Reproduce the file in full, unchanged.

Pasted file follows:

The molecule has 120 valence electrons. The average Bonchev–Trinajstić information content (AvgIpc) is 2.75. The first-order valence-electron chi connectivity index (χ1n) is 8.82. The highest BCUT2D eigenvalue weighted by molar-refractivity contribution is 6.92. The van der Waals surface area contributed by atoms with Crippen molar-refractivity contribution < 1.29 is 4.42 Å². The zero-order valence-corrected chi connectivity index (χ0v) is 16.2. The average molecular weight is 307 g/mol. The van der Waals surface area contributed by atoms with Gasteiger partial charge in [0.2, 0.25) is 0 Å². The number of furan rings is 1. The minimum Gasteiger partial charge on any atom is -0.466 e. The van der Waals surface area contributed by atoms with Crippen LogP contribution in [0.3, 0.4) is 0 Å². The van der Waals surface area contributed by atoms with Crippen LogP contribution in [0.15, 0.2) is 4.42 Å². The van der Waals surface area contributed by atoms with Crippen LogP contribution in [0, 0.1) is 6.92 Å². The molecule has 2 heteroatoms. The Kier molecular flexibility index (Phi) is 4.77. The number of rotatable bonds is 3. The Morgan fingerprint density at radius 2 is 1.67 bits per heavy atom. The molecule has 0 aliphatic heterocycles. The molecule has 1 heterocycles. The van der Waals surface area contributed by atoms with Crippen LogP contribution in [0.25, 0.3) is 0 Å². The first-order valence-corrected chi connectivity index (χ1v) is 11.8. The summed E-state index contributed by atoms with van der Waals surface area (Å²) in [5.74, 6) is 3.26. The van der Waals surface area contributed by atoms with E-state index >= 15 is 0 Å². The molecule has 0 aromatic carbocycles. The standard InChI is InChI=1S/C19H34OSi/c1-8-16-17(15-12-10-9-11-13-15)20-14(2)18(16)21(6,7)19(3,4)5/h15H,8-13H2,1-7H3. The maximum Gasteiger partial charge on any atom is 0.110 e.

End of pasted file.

The molecule has 120 valence electrons. The average Bonchev–Trinajstić information content (AvgIpc) is 2.75. The first-order valence-electron chi connectivity index (χ1n) is 8.82. The highest BCUT2D eigenvalue weighted by molar-refractivity contribution is 6.92. The van der Waals surface area contributed by atoms with Crippen molar-refractivity contribution < 1.29 is 4.42 Å². The zero-order valence-corrected chi connectivity index (χ0v) is 16.2. The average molecular weight is 307 g/mol. The van der Waals surface area contributed by atoms with Gasteiger partial charge in [0.2, 0.25) is 0 Å². The number of furan rings is 1. The minimum Gasteiger partial charge on any atom is -0.466 e. The van der Waals surface area contributed by atoms with Crippen LogP contribution in [0.3, 0.4) is 0 Å². The van der Waals surface area contributed by atoms with Crippen LogP contribution in [0.15, 0.2) is 4.42 Å². The van der Waals surface area contributed by atoms with Crippen LogP contribution in [0, 0.1) is 6.92 Å². The molecule has 2 heteroatoms. The Kier molecular flexibility index (Phi) is 4.77. The number of rotatable bonds is 3. The Morgan fingerprint density at radius 2 is 1.67 bits per heavy atom. The molecule has 0 aliphatic heterocycles. The molecule has 1 heterocycles. The van der Waals surface area contributed by atoms with Crippen LogP contribution in [0.25, 0.3) is 0 Å². The first-order valence-corrected chi connectivity index (χ1v) is 11.8. The summed E-state index contributed by atoms with van der Waals surface area (Å²) in [5.74, 6) is 3.26. The van der Waals surface area contributed by atoms with E-state index >= 15 is 0 Å². The molecule has 0 aromatic carbocycles. The standard InChI is InChI=1S/C19H34OSi/c1-8-16-17(15-12-10-9-11-13-15)20-14(2)18(16)21(6,7)19(3,4)5/h15H,8-13H2,1-7H3. The maximum Gasteiger partial charge on any atom is 0.110 e.